85 strong at the time — including merchants located from Ninth through First streets north to south, and from Liberty Street to I-5 from east to west — all the member businesses not located on Third Street itself were still offered free space to display their products and promote their services, in spite of the obstacles posed by the terrain itself. “We didn’t have any other place to put them at first, besides the sidewalks,” said Kapua, the first to chair what would become an annual event. “What made it even more challenging was that not all the sidewalks were that wide or that flat, so we had several vendors set up at an angle. It was also harder to cross Third Street, so we worried about that, but we made it through.” Homegrown’s first year managed to fit about 30 vendors onto those sidewalks, including Cy Williams, a Native American woodcarver who continued to participate each year until 2010. Kapua credited Clyde Lashua with helping her get the event set up in its early years, before it would move to its current location on Third Street between State and
Alder avenues, and praised Jodi Hiatt for being the first to step into her shoes as the next chair of Homegrown. “By closing off a couple of blocks of the street itself, we opened the sidewalks back up to safer and easier foot traffic,” Kapua said. “We actually went west of State, as far as Columbia Avenue, back before the mall parking lot was there. By that point, our sidewalks were flatter and we were attracting acts such as clowns and belly dancers.” Kapua and Kirkland agreed that as the Homegrown Fair has become the Homegrown Festival, each year has yielded an increase in the number of participating vendors, from 30 on Third Street and on both sides of State Avenue between Second and Fourth streets, to more than 100 each year for the past four years on the two blocks of Third Street east of State Avenue. “As Homegrown has grown, it’s stayed local, but it’s not just Marysville,” Kapua said. “We’ve stayed small enough to feel safe for mothers bringing their small children, but we’ve also expanded enough that just about everyone
From left, Katie Kirkland, her mother Mary Kirkland and their friend Jessie Sawyers tap dance on Third Street during the 1999 Homegrown Festival.
is bound to find something they can’t live without.” “Every year, we’ve re-evaluated our successes and challenges to find more vendors,” said Kirkland, who noted that one significant shift came when Homegrown allowed crafters outside of the
98270 ZIP code to participate. The expansion of entertainment for attendees over the years has come to include not only street performers and musicians, but also bouncy houses, kiddies’ See HISTORY, PAGE 7
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HISTORY FROM PAGE 6 trains and horse rides. “Leslie Buell booked locally famous clown J.P. Patches for one of his last performances at Homegrown,” Kirkland said. “Many of his fans, from 2-70 years old, stood in line to say ‘hi,’ get autographs or just stand in awe. Corney and Chuck-a-lou, from CC Clowning in Seattle, appeared at Homegrown for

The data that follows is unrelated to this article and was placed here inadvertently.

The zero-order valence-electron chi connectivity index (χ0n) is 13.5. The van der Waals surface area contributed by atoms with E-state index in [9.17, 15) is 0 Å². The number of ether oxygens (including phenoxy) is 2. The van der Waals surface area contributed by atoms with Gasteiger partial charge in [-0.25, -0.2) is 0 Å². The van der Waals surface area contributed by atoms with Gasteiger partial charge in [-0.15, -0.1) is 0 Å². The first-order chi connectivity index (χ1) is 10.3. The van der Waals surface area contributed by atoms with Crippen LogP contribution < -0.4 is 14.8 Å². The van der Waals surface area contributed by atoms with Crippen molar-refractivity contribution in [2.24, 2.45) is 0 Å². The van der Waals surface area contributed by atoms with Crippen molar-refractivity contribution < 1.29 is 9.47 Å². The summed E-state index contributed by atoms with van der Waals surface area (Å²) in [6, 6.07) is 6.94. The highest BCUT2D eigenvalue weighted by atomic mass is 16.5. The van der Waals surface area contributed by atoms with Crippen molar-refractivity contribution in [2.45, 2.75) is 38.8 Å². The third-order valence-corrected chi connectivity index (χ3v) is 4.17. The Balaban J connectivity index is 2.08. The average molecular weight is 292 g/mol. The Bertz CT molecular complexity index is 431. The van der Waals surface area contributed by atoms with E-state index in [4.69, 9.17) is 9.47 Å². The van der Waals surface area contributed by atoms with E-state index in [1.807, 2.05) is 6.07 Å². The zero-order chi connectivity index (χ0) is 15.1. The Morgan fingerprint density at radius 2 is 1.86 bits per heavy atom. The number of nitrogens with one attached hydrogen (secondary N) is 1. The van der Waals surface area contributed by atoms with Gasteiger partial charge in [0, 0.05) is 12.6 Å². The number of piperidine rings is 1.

five years running to make balloon animals, do magic and bring smiles to the faces of kids of all ages.” In recent years, Buell has coordinated the “Hometown Revue,” a collection of local talent that took to the stage of the Outer Court next to the Carabinieri Bar espresso stand, including dancers from the Marysville Performing Arts Center and the Step-Sisters Tap Dance Troupe — the latter of whom performed to familiar standards such as “Mac
the Knife” to raise money for the Leukemia Research Foundation — as well as Sweet Adelines, Camp Fire, and comedy sketches and games. In the late 1990s, Homegrown even added a quilt show and quilting contest, which it hosted for six years. “It’s nice to see that it’s lasted this long, even with the changes in the streets and the redevelopment of downtown,” said Kapua, whose other successors in
chairing Homegrown have included Jeanette Beams, Mary Burns and Patricia Schoonmaker. “My family grew up in this event, and so did the families of Mary [Kirkland] and Darlene [Scott, owner of Carr’s Hardware on Third Street].” Kapua recalled her own daughter selling ice cream bars at Homegrown when she was 7 or 8, while Kirkland’s daughter set up a lemonade stand at the second annual Homegrown in 1987, also at the age of
7, selling servings for 10 cents apiece. “Even if our families didn’t follow suit in our businesses, they always kept busy during Homegrown,” said Kapua, who noted that Scott’s two daughters have had children of their own who have taken part in Homegrown. “Everything winds up being a big production, but it’s been good times and good memories.” Just as Kirkland thanked the businesses and volunteers who have worked
together to make Homegrown happen, so too did Kapua express her gratitude to the city of Marysville — notably its public works and police departments, for closing the street and providing security for the event — as well as to the surrounding community for turning out every year. “If the public doesn’t support events like this, they just go away,” Kapua said. “The city and the community have made Homegrown possible and made it a success.”
Courtesy Photo 651714
Clowns and other street performers have frequently been featured in Homegrown Festivals to entertain kids of all ages.
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8 August 8, 2012